The Morning Report
Get the news and information you need to take on the day.
Don’t forget our next Meeting of the Minds culture event, tonight at Liberty Station in Point Loma.
You’ll learn about products that got their start here. No, not the Flowbee. We’re talking public art, WD-40, sound art, photos from Mars and more.
Get information about tickets here (it’s free for VOSD members) and get a run-down of the program here.
The City Council really likes SeaWorld. Boy howdy, does it like SeaWorld. Yesterday, with the ides of March already behind us, the City Council unanimously named this SeaWorld San Diego Month.
We’ve been focusing on what the park means to the community. In a new story, we take a larger look at the moral issues surrounding SeaWorld’s reliance on killer whales in captivity.
The community’s effort to understand these uncomfortable moral questions has sparked a lot of passion and anger — and it’s no wonder, Lisa Halverstadt writes: “They “hit at the heart of how we spend our money, entertain our children and interact with the world around us.”
Changing Paths for Gang Members
In a Q-and-A, we talk to Cornelius Bowser, a local church bishop, about the former gang member’s efforts to turn around the lives of kids. We heard from him earlier this week in a story about the use of texting to fight gang violence.
Bowser makes the case that a much narrower slice of the so-called “at-risk youth” population should be the focus of gang intervention resources. The real people to target, Bowser says, are “high-risk youth” — the kids “who will 100 percent join a gang if someone doesn’t intervene in their life” as opposed to kids who just happen to live near gangs but aren’t necessarily interested in joining one.
Felony Plea in South Bay Scandal
A South Bay school board member has pleaded guilty to a felony count of conspiracy in the region’s sprawling corruption scandal. Pearl Quinones, whose Sweetwater district runs middle and high schools in South Bay, tearfully tells NBC San Diego that she can’t afford a lawyer anymore.
“More than a dozen school officials from the Sweetwater, San Ysidro and Southwestern College school districts face charges including bribery and perjury in the case that involves officials accepting gifts and other favors in exchange for votes on mult-million dollar construction contracts,” the station says.
• Meanwhile, a lawsuit says the Sweetwater district used public funds to hire a private eye. (10News)
Deleting That Email Deletion Policy
Mayor Kevin Faulconer officially put the kibosh on a policy to delete all city emails older than a year. KPBS reported Faulconer said this was “just one of the first steps” in his effort to ramp up transparency in city business. For some background on the policy (and ensuing uproar from open government advocates), peep our overview.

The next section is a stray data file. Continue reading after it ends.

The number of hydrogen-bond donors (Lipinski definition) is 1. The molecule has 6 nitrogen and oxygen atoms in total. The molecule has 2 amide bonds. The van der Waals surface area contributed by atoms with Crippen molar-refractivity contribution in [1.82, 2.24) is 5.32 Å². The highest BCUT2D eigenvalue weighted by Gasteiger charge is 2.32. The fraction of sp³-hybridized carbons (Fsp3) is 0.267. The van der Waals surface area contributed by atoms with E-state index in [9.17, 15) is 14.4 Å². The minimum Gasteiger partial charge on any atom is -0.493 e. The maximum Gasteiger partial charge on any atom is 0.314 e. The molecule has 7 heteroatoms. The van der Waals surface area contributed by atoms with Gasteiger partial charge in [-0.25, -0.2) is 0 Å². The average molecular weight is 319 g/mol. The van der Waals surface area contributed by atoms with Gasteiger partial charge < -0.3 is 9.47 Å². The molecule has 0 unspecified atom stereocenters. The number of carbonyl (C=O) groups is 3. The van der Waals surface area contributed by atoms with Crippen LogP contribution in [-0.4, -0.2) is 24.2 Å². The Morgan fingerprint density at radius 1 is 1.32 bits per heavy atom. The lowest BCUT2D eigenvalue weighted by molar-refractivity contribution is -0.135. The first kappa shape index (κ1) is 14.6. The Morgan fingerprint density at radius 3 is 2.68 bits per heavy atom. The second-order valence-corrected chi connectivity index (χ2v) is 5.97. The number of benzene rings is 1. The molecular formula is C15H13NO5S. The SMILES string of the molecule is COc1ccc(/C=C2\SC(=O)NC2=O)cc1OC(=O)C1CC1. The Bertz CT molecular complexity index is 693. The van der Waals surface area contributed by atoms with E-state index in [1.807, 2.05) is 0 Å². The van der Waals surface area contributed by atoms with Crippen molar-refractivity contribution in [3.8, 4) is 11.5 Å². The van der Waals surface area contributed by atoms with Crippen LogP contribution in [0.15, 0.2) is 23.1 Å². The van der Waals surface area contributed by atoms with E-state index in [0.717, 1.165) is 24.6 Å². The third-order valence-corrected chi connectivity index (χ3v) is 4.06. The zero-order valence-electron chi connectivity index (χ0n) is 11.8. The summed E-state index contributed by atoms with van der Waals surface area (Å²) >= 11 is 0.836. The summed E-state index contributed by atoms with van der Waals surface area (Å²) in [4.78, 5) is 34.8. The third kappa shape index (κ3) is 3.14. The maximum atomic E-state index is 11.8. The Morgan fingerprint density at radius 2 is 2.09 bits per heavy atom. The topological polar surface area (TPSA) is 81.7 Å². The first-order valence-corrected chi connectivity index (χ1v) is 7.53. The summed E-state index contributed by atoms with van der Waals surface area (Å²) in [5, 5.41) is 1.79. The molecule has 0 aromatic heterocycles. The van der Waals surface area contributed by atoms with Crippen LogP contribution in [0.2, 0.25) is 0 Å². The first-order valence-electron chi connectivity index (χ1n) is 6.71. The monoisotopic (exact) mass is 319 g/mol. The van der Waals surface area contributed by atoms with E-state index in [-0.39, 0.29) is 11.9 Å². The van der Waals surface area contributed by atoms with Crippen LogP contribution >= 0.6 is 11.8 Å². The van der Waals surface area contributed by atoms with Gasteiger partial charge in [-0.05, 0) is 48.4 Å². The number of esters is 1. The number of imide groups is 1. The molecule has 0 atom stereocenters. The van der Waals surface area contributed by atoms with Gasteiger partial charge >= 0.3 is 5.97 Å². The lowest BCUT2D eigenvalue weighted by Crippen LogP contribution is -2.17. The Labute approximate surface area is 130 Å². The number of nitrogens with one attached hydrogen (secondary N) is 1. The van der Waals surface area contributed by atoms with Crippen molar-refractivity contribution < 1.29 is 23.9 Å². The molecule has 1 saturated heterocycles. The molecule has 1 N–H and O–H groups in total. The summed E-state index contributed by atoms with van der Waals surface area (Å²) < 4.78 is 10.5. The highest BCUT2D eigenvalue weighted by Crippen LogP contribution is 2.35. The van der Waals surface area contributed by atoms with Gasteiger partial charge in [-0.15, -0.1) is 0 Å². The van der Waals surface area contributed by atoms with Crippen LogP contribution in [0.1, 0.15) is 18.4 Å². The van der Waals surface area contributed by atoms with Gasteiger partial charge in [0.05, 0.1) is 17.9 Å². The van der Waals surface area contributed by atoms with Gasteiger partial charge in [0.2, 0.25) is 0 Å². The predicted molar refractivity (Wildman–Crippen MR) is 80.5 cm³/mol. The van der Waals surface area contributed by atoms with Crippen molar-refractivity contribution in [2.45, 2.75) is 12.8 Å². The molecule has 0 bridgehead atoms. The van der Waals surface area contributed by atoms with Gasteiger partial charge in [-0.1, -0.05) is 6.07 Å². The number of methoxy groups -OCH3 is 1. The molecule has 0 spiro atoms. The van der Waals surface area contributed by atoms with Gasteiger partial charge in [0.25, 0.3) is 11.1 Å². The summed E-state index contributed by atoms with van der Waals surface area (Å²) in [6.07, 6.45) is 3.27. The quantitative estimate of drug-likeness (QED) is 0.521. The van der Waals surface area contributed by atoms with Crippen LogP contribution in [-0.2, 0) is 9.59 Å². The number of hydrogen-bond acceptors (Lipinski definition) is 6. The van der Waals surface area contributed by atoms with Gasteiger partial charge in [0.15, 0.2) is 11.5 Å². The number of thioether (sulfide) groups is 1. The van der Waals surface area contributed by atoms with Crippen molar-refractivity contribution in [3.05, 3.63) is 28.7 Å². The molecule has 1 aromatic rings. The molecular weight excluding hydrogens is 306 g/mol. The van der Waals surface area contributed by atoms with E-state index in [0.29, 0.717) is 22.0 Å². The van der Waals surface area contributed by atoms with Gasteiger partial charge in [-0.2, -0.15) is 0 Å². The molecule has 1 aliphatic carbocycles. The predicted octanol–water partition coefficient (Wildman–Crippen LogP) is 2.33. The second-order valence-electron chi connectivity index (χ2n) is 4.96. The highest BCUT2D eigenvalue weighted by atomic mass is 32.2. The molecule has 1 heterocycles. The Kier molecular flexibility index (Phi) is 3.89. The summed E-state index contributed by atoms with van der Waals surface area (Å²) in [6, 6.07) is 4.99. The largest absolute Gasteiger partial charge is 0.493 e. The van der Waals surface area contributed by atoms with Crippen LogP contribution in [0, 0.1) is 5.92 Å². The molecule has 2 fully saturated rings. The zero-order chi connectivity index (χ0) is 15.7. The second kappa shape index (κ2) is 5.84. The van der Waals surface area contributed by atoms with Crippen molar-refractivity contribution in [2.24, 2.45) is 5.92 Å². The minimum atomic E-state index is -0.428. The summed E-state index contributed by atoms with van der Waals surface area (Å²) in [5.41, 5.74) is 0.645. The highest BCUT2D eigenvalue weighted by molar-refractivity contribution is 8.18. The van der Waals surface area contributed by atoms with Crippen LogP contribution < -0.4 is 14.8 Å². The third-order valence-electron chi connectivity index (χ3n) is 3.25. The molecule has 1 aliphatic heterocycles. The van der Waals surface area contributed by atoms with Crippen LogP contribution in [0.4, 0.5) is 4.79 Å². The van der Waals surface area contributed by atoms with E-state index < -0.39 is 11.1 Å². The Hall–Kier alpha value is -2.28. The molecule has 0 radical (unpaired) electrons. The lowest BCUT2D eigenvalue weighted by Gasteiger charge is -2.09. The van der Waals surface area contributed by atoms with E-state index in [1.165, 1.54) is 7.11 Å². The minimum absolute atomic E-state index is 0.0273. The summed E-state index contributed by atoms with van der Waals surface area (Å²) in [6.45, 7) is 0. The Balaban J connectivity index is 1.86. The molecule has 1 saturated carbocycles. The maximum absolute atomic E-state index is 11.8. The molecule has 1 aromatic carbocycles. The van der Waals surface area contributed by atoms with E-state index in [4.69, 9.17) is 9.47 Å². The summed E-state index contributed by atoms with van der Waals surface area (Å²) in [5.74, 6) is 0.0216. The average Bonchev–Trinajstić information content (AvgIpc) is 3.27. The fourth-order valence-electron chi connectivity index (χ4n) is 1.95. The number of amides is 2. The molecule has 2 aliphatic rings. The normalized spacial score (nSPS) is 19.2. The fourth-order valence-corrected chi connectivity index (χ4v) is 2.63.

Quick News Hits
• VOSD tech blogger Blair Giesen examines the contention by Forbes, based on some peculiar criteria, that San Diego is the nation’s top spot for start-up businesses.
The ever-upbeat Giesen believes the ranking. He writes that “San Diego is No. 1 for a reason,” but acknowledges there’s still things to improve.
• The weekly VOSD Culture Report has hotspot Adams Avenue on its mind: It’s the site of an unusual art fair called Transannual. We also take note of art that’s positively criminal (shades of San Diego’s onetime Museum of Death), an art space departure in Barrio Logan, and something called architecture porn (sounds painful).
And, of course, Culture Report writer Alex Zaragoza reminisces about the usual topics: unfortunate hair design and devil-may-care cigarette experimentation. (I won’t have what she’s having.)
• The Inewsource investigative journalism outfit is suing North County’s public transit system in search of an internal assessment of its management.
The report could shed light on what Inewsource says is a high management turnover rate and “an alleged culture of intimidation” that may be to “blame for much of the (agency’s) recent safety, compliance, budgetary and operational deficiencies.”
• UCSD’s chancellor has announced a scholarship program that will benefit Reality Changers, the local organization that helps troubled kids find a route to college.
We profiled Reality Changes recently and talked to the chancellor about his plans to boost higher-ed opportunities.
• Wishing a happy 47th wedding anniversary to my parents, who celebrated — I’m not making this up — at an Olive Garden in North County last night.
Here’s to unlimited years and/or breadsticks.
Randy Dotinga is a freelance contributor to Voice of San Diego and vice president of the American Society of Journalists & Authors. Please contact him directly at email@example.com and follow him on Twitter: twitter.com/rdotinga.
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